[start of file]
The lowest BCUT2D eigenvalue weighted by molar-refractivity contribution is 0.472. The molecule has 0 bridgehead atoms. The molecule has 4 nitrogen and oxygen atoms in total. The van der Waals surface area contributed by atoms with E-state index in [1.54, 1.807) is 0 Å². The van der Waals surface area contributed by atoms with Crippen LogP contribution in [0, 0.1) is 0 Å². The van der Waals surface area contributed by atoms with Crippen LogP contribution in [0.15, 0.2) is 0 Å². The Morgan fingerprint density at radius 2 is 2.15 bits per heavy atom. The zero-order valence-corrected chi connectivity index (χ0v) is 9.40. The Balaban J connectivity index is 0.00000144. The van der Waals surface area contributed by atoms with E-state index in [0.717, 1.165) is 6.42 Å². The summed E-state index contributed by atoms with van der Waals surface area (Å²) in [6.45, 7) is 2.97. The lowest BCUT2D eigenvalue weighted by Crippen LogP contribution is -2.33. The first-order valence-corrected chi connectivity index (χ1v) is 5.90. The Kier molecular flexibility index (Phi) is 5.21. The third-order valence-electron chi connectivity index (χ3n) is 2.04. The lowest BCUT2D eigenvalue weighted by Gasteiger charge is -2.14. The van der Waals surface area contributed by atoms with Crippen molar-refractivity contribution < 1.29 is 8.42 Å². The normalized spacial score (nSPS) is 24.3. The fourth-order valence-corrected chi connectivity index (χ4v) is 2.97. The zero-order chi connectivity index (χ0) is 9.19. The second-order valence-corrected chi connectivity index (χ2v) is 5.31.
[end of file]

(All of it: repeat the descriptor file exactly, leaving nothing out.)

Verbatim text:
The lowest BCUT2D eigenvalue weighted by molar-refractivity contribution is 0.472. The molecule has 0 bridgehead atoms. The molecule has 4 nitrogen and oxygen atoms in total. The van der Waals surface area contributed by atoms with E-state index in [1.54, 1.807) is 0 Å². The van der Waals surface area contributed by atoms with Crippen LogP contribution in [0, 0.1) is 0 Å². The van der Waals surface area contributed by atoms with Crippen LogP contribution in [0.15, 0.2) is 0 Å². The Morgan fingerprint density at radius 2 is 2.15 bits per heavy atom. The zero-order valence-corrected chi connectivity index (χ0v) is 9.40. The Balaban J connectivity index is 0.00000144. The van der Waals surface area contributed by atoms with E-state index in [0.717, 1.165) is 6.42 Å². The summed E-state index contributed by atoms with van der Waals surface area (Å²) in [6.45, 7) is 2.97. The lowest BCUT2D eigenvalue weighted by Crippen LogP contribution is -2.33. The first-order valence-corrected chi connectivity index (χ1v) is 5.90. The Kier molecular flexibility index (Phi) is 5.21. The third-order valence-electron chi connectivity index (χ3n) is 2.04. The lowest BCUT2D eigenvalue weighted by Gasteiger charge is -2.14. The van der Waals surface area contributed by atoms with Crippen molar-refractivity contribution < 1.29 is 8.42 Å². The normalized spacial score (nSPS) is 24.3. The fourth-order valence-corrected chi connectivity index (χ4v) is 2.97. The zero-order chi connectivity index (χ0) is 9.19. The second-order valence-corrected chi connectivity index (χ2v) is 5.31.